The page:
Hungarian Conservative

‘I Won’t Be a Street Sweeper’ — The Contradictions of Left-Wing Emigrant Life

Mihály Károlyi
Aversion to work was not unique to the leaders of the emigration. After a while, Mihály Révész, a social-democratic journalist in exile, had enough of living abroad and tried to get a job in Budapest. But when his left-wing friends found him a job as a manual worker, he turned it down, indignantly declaring 'I won't be a street sweeper’.

After the fall of the 1918 Aster Revolution and the 1919 Soviet Republic in Hungary, the left-wing elite went into collective exile and turned into a bitter group of spiteful has-beens. Contemporary progressive sociologist Oszkár Jászi gave a realistic analysis of the situation when he wrote that there was a ‘Chinese wall’ that separated them from Western democracies. The hopelessness of their cause often resulted in depression, and Jászi frequently described himself as ‘hysterical’ and ‘desperate’. He was well aware of his own condition and was horrified to find that his son might have inherited it: ‘every obstacle or difficulty provoked [in him] an onset of melancholy’, he wrote in his diary. [i]

The former prime minister, Mihály Károlyi agreed with him. ‘He suffers from severe [nervous weakness]. He is so nervous that it is almost embarrassing to look at him,’[ii] Károlyi wrote to his wife, Katinka Andrássy. His wife also noted in her memoir that whenever something upset Jászi’s daily routine, he would have a depressive attack. After one such incident, he wandered for hours on the Croatian coast.  In his emigration, Jászi attributed excessive importance to any article attacking Horthy or supporting the left-wing emigration. He would go from one false hope to the next, for instance, believing that Horthy would fall from power as early as December 1920 or a few months later at most. Then, in October 1921, Jászi’s Bécsi Magyar Újság (Hungarian Newspaper of Vienna) wrote that if the Horthy regime lasted until 1933, it would prove that ‘there is no God’.[iii] It was on the two-year anniversary of his emigration that Jászi asked himself the question for the first time, ‘My God, how long will it last?’[iv] Károlyi was initially similarly naïve: when he left Hungary, he expected to return home within a year, but his wife was even more optimistic: she planned to be back in Budapest in three months. Like Jászi, Károlyi became desperate after two years in exile, and he fantasized about overthrowing the counter-revolutionary regime through newspaper articles. He could not let go of a rich nobleman’s way of thinking: in his correspondence, he said that upon his return, he would beat his opponents with a wooden stick, especially the peasant leader István Szabó Nagyatádi (a form of punishment employed against serfs in the olden days).[v] It is rather ironic that the progressive count would have a burning desire to flog peasants.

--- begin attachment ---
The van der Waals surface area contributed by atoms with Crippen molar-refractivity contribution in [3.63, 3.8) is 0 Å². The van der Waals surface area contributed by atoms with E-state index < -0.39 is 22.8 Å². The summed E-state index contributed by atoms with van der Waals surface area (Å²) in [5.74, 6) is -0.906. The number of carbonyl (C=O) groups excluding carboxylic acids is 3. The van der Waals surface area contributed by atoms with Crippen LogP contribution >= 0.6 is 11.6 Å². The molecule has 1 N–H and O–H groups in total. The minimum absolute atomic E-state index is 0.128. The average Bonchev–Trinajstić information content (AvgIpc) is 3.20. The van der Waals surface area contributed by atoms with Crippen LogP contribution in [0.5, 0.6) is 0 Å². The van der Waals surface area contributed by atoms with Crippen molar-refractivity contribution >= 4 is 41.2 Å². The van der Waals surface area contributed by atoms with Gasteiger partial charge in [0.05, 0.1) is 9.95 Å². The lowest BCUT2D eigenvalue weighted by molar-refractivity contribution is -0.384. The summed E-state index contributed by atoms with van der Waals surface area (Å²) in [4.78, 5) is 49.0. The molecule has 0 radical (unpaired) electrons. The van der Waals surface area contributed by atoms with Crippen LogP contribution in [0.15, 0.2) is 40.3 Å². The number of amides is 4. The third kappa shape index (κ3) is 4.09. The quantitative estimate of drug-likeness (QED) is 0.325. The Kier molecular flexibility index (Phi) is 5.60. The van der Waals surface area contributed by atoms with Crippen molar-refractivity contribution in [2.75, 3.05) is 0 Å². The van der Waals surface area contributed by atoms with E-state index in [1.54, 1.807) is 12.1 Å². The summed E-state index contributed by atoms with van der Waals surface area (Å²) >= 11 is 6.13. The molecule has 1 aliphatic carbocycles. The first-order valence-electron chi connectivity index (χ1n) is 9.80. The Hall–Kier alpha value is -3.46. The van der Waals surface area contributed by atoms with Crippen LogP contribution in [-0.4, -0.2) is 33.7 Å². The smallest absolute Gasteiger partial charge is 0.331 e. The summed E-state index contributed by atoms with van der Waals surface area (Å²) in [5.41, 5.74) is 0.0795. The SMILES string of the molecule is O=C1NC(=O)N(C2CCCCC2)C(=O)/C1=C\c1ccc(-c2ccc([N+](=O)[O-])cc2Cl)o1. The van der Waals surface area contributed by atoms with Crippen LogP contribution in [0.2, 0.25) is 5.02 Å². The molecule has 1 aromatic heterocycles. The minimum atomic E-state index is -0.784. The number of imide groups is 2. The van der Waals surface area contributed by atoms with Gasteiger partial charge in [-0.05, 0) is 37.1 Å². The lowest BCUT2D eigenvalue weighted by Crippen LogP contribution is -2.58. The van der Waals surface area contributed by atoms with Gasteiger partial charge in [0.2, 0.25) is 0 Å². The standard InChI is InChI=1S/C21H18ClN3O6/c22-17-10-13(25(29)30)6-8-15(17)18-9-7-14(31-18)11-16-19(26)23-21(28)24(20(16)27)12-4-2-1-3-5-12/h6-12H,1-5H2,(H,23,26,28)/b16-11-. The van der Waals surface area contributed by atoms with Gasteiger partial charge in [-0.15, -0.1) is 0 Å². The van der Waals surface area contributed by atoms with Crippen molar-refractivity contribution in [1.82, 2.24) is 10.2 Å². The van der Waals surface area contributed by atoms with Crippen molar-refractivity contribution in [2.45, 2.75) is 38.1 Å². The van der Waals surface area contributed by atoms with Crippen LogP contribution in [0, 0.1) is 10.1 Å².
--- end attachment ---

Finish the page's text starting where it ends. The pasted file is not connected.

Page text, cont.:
As an émigré, Károlyi drifted increasingly to the far left.

His travelling library consisted mainly of works by Marx, Kautsky and Lenin, and in a 1920 letter he explained to his wife that Einstein’s calculations had mathematically disproved capitalism. Paradoxically, in other correspondence he expressed nostalgia for the comforts and luxury of his previous aristocratic life that he had in fact voluntarily renounced. Károlyi himself was never good with money, but this only seemed to bother his wife. The couple lived in relative poverty in exile, and yet Károlyi passed the time mainly by playing chess and drinking coffee, and he also spent money on fine clothes. He also often forgot to tie his shoelaces and his secretary had to run after him to tie them for him. This was no accident: since his childhood, Károlyi had been dressed by his valets. In his memoirs he himself admitted: ‘For so long I have lived outside the realities of life!’[vi]

Károlyi maintained an extensive correspondence with Róza Bédy-Schwimmer, the former ambassador to Switzerland of the Aster Revolution government. The émigré feminist politician tried to get Károlyi’s articles into several English newspapers, but Károlyi was apparently too lazy to actually write the articles. Bédy-Schwimmer had comical hopes regarding the ‘American Jewish Freemasonry’: she was convinced that they were secretly financing the Horthy regime and that they just had to be convinced to finance the left-wing emigrants instead. When the son of a Chicago rabbi wrote an article in favour of Károlyi, he was delighted—he probably felt that the mystical ‘Jewish world power’ was finally on their side.[vii] 

In the meantime, it was ever more difficult for the Károlyis to make ends meet. Neither Károlyi nor his wife were very eager to work, and his wife did not deny that she had ‘no desire’ to do so. They wandered from one rented home to the other, from bad to worse. Mrs Karolyi commented they lived ‘like nomads’.[viii] The latter statement was, of course, a matter of opinion. In Split (then Yugoslavia, now Croatia), Mrs Károlyi found excellent khaki clothes costing ‘only’ 120 dinars per metre, she wrote to her husband, so Károlyi should not buy her new clothes in Belgrade, because there they were cheaper. But he should bring dark brown face powder, because Mrs Károlyi was tanned, and light powder would not match her dark complexion.[ix] Considering the prices at the time,

the cost of one metre of the tanned Mrs Károlyi’s ’excellent khaki fabric’ could have bought an average Hungarian 50 meals.